Here's my calendar using 1960s cars, and imagining that the drivers will be totally safe from injury or death. I know most of the races are in Europe but that is where most of the best tracks are.
1. Albert Park, Australia. Not among the best tracks on the calendar but it is better than average, and for me the season starts with waking up in the early hours for the first Grand Prix in Australia.
2. Sepang, Malaysia. Disappeared from the calendar in 2017 but tends to provide exciting racing and can also provide changeable weather conditions. Much-missed from the calendar.
3. Kyalami, South Africa. An exciting, high-speed track in a continent that doesn't currently have a race track. The backdrop of the track is also somewhat unique.
4. Donington, UK / Portimao, Portugal / Reims-Gueux, France (on rotation). This is a cheat way of sneaking in more good tracks. Donington has only hosted one GP but it was a classic, and the Craner Curves and the Old Hairpin are a cracking sequence of corners, Portimao was the best new edition to the 2020 calendar and provides great side-by-side racing, and there's just something beautiful about Reims.
5. Bremgarten, Switzerland. Disappeared following Switzerland's ban on motorsport after the Le Mans disaster, but was a great high-speed track with some heavy braking zones as well.
6. Monaco. Undroppable, for its history and the skill required to drive it, despite the processional races, and overtaking was far easier in smaller cars.
7. Montreal, Canada. Another track that tends to provide interesting races, and the race here in 2011 was the greatest of all time.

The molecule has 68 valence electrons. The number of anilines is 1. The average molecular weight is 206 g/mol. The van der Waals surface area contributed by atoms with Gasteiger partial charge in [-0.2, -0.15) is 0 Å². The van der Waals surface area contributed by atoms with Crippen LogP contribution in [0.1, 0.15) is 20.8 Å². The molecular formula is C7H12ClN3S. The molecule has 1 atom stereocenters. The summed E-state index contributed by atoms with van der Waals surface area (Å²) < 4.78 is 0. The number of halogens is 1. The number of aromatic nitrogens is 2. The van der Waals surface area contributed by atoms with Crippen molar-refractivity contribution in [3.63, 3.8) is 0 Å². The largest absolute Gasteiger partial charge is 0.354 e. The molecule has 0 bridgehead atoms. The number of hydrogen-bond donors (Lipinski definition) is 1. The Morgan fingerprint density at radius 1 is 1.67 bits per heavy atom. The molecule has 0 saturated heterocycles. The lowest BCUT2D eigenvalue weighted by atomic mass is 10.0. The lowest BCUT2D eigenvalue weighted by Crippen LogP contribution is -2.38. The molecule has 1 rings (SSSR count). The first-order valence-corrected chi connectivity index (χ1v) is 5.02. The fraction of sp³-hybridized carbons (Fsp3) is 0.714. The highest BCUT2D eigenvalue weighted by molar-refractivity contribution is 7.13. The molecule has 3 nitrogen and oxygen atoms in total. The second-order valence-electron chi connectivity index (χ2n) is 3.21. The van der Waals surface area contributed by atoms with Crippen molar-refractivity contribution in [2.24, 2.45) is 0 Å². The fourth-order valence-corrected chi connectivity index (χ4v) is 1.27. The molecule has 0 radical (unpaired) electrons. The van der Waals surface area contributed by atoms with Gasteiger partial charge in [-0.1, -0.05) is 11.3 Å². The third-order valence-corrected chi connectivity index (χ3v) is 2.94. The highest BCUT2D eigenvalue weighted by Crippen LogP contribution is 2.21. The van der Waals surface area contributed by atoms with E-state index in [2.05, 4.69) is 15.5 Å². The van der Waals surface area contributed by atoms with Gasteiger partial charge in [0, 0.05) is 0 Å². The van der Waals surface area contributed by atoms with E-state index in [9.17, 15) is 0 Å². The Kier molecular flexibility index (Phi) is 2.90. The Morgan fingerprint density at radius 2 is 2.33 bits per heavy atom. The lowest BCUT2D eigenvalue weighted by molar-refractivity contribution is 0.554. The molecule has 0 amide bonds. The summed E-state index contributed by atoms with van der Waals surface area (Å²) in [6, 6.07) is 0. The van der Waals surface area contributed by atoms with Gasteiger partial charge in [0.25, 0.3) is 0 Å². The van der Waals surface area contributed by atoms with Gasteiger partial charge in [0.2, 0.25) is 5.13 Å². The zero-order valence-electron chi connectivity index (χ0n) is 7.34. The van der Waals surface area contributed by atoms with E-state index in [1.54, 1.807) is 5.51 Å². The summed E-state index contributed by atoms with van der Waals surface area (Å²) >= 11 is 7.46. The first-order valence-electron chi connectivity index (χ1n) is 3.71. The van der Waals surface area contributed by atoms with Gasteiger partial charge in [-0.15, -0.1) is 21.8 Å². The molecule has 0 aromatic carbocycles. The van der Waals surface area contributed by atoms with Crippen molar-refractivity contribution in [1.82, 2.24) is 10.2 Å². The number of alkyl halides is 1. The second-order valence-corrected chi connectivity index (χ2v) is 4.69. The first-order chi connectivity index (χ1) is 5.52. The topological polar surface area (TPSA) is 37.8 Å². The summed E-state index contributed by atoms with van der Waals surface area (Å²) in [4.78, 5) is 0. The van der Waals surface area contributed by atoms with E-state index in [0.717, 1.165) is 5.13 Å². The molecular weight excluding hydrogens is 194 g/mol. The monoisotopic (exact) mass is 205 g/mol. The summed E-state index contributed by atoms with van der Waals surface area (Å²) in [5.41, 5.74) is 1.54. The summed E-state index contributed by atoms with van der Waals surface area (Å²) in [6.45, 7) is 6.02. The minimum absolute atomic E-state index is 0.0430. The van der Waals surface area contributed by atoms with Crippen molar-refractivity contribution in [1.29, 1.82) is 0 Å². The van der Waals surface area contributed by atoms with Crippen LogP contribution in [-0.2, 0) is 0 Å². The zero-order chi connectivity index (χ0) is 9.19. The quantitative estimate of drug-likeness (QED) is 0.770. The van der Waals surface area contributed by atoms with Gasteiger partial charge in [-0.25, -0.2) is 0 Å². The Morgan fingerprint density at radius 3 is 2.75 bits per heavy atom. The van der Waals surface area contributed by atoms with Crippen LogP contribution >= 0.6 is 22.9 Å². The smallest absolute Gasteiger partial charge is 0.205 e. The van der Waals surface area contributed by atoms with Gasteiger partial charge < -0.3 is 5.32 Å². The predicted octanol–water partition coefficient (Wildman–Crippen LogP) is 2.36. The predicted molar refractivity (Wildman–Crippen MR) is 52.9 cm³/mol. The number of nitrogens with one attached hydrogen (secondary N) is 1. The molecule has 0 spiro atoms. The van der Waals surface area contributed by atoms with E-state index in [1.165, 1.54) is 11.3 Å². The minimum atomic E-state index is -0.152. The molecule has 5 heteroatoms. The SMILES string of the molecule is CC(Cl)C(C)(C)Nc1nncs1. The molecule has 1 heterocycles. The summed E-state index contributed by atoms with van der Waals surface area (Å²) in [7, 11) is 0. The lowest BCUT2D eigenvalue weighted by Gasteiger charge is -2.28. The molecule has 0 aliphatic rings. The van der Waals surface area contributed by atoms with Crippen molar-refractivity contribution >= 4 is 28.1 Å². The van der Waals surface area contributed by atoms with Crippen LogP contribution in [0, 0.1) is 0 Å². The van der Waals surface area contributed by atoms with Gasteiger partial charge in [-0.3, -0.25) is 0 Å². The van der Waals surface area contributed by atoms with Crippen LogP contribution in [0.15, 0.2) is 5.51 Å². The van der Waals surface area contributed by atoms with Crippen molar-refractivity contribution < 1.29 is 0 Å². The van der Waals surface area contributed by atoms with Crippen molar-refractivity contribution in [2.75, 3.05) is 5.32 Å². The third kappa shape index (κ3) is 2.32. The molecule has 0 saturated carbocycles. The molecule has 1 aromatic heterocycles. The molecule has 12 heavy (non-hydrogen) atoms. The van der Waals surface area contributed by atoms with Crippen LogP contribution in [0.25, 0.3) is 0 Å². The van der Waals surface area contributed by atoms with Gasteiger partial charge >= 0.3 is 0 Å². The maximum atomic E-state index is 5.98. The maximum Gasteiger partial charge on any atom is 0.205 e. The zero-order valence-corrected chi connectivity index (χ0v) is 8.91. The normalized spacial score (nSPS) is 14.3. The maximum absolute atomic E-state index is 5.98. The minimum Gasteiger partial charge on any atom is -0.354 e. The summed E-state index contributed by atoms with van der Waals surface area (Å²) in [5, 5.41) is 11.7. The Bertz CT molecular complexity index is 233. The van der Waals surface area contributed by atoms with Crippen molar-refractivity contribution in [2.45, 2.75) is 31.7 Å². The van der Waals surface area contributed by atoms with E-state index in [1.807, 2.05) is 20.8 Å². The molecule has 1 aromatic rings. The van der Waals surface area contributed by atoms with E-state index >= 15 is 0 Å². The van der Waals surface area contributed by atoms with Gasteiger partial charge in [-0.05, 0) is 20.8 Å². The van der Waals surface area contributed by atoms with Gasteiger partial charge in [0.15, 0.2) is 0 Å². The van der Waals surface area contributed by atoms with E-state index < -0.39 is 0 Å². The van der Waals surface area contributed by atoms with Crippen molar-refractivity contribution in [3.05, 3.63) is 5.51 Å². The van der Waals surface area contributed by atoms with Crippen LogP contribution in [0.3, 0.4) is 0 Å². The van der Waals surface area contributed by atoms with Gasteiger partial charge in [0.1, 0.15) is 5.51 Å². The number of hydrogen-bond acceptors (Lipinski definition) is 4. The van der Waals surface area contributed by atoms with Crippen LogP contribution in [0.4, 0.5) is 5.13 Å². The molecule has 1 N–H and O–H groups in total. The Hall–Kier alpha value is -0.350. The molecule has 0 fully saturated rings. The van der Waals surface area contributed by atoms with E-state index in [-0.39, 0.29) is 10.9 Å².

8. Silverstone, UK. A good high-speed track that also allows cars to run side-by-side for much of the lap, and so there can be some great battles here.
9. Red Bull Ring, Austria / Osterreichring, Austria. While the Osterreichring is an amazing high-speed track, there are quite a few of those on this calendar and the shorter Red Bull Ring is particularly good for side-by-side racing, so I have decided to alternate between the two layouts.
10. Rouen-Les-Essarts, France / Clermont-Ferrand, France. Two very similar tracks, which are great to watch the cars on, and are in great locations.
11. Hockenheim, Germany. Another good track which usually provides exciting races and is much-missed from the calendar.
12. Hungaroring, Hungary. Doesn't always provide good racing but for some reason there have been quite a few crazy races there. It probably would have better racing in the old cars, and there are some interesting corner sequences.
13. Spa-Francorchamps, Belgium. This is a track that is brilliant despite being shortened from the original layout, and I would alternate between the layouts.
14. Monza, Italy. But the version of this track without the chicanes for some unique slipstreaming races.
15. Brands Hatch, UK. Another beautiful track with some great corner sequences that would be much better for old cars than the current ones.
16. Zandvoort, Netherlands. A welcome return to the 2021 calendar, and the banked corners are particularly exciting.
17. Nordschleife, Germany. If only it wasn't so dangerous. This track reminds be of a rally track more than an F1 track and, to watch a qualifying lap, would be the best in the world to watch the cars. It couldn't not be on this calendar.
18. Watkins Glen, USA. It is a shame that the increase in American circuits has resulted in more street circuits rather than classics like Watkins Glen.
19. Suzuka, Japan. Has provided some great title deciders in the past and is also one of the best on the current calendar to watch a qualifying lap, while in older, smaller cars the races would also be more exciting.
20. Interlagos, Brazil. Alternating between the layouts. I like this track to be the title decider even though it was among the early races for a long time, but on the current calendar it is probably the most likely to provide an exciting races, and the weather can often play a part as well.